The Organisation of the Petroleum Exporting Countries agreed on Wednesday its first oil output reduction since 2008 after de-facto leader Saudi Arabia accepted "a big hit" and dropped a demand that arch-rival Iran also slash output.
Benchmark Brent crude for February was up 70 cents at $52.54 a barrel by 1140 GMT. On Wednesday, the expired January Brent contract ended up $4.09 or 8.8% at $50.47.
US light crude oil rose above $50, trading at $50.04, up 60 cents 10 cents on the day.
The Opec deal triggered frenzied trading, with Brent futures trading volumes for February and March, when the supply cut will start to be visible in the market, hitting record volumes.
The March 2017 Brent futures contract traded a record 783,000 lots of 1,000 barrels each on Wednesday, worth $39 billion and beating a previous record of just over 600,000 reached in September.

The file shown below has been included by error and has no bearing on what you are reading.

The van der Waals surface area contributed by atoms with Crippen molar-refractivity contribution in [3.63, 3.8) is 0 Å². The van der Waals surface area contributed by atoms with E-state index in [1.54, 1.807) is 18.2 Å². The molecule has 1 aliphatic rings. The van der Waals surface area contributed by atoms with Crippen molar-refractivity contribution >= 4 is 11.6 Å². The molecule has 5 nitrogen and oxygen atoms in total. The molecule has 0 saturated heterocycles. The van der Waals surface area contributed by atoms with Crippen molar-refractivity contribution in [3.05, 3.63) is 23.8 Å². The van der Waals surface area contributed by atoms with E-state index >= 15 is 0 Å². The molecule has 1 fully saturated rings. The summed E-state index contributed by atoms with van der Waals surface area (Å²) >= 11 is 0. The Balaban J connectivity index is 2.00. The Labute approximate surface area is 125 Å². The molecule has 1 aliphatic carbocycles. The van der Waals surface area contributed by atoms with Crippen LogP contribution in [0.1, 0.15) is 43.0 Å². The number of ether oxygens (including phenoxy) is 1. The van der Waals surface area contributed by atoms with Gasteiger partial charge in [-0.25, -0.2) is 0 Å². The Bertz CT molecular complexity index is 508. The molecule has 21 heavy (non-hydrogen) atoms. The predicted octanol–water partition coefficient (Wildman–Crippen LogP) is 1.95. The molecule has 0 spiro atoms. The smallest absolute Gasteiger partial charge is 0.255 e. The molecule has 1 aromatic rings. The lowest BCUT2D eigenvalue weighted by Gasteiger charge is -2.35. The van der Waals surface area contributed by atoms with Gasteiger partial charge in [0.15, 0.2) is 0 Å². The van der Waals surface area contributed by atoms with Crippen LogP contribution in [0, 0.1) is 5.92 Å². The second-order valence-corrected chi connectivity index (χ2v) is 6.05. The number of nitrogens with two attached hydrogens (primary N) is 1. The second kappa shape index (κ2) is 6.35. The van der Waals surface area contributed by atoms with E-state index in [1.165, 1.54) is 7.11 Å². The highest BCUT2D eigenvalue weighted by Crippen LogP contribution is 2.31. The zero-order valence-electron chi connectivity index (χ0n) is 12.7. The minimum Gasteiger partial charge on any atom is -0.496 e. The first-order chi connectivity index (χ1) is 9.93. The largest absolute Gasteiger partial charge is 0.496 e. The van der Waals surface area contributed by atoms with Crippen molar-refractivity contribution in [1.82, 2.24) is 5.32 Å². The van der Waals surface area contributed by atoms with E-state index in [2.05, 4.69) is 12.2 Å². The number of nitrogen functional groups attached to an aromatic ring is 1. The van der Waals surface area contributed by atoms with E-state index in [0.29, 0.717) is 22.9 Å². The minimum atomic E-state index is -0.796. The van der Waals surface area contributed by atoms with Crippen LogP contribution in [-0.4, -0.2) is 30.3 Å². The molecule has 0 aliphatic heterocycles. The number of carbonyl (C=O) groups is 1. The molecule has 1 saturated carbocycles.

Despite the agreed deal, doubts were widespread.
"Scepticism remains on individual countries' follow-through, which is keeping prices below year-to-date highs (of $53.73 per barrel in October) for now," Morgan Stanley analysts said.
Opec produces a third of global oil, or around 33.6 million bpd, and the deal aims to reduce output by 1.2 million bpd from January 2017, similar to January 2016 levels.
Analysts said the cuts could leave the field open for other producers, especially US shale drillers.
"We do not believe that oil prices can sustainably remain above $55 per barrel, with global production responding first and foremost in the US," Goldman Sachs said.